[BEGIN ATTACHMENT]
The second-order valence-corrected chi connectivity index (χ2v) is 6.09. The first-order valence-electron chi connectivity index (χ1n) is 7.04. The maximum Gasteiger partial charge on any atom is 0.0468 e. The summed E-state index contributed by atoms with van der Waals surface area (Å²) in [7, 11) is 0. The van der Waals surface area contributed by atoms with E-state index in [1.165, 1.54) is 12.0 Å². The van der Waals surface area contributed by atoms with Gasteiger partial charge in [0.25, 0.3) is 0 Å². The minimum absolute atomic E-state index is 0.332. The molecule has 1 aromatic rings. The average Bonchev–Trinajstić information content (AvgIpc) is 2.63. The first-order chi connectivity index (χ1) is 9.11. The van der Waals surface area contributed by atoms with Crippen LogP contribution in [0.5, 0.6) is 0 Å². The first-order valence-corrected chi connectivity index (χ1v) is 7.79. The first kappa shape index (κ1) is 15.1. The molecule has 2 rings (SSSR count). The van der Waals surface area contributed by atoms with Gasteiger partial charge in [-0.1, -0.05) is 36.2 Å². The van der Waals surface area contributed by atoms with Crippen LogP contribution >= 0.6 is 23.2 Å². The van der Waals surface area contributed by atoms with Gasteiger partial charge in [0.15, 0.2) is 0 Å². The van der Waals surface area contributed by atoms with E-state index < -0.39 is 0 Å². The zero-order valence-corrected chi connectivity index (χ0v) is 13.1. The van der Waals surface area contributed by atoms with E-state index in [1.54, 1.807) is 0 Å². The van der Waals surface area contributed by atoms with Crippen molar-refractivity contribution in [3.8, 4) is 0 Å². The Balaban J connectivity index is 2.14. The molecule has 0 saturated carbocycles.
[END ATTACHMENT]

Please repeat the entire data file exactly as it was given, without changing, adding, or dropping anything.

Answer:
The second-order valence-corrected chi connectivity index (χ2v) is 6.09. The first-order valence-electron chi connectivity index (χ1n) is 7.04. The maximum Gasteiger partial charge on any atom is 0.0468 e. The summed E-state index contributed by atoms with van der Waals surface area (Å²) in [7, 11) is 0. The van der Waals surface area contributed by atoms with E-state index in [1.165, 1.54) is 12.0 Å². The van der Waals surface area contributed by atoms with Gasteiger partial charge in [0.25, 0.3) is 0 Å². The minimum absolute atomic E-state index is 0.332. The molecule has 1 aromatic rings. The average Bonchev–Trinajstić information content (AvgIpc) is 2.63. The first-order chi connectivity index (χ1) is 9.11. The van der Waals surface area contributed by atoms with Crippen LogP contribution in [0.5, 0.6) is 0 Å². The first-order valence-corrected chi connectivity index (χ1v) is 7.79. The first kappa shape index (κ1) is 15.1. The molecule has 2 rings (SSSR count). The van der Waals surface area contributed by atoms with Gasteiger partial charge in [-0.1, -0.05) is 36.2 Å². The van der Waals surface area contributed by atoms with Crippen LogP contribution >= 0.6 is 23.2 Å². The van der Waals surface area contributed by atoms with Gasteiger partial charge in [0.15, 0.2) is 0 Å². The van der Waals surface area contributed by atoms with E-state index < -0.39 is 0 Å². The zero-order valence-corrected chi connectivity index (χ0v) is 13.1. The van der Waals surface area contributed by atoms with E-state index in [1.54, 1.807) is 0 Å². The van der Waals surface area contributed by atoms with Crippen molar-refractivity contribution in [3.8, 4) is 0 Å². The Balaban J connectivity index is 2.14. The molecule has 0 saturated carbocycles.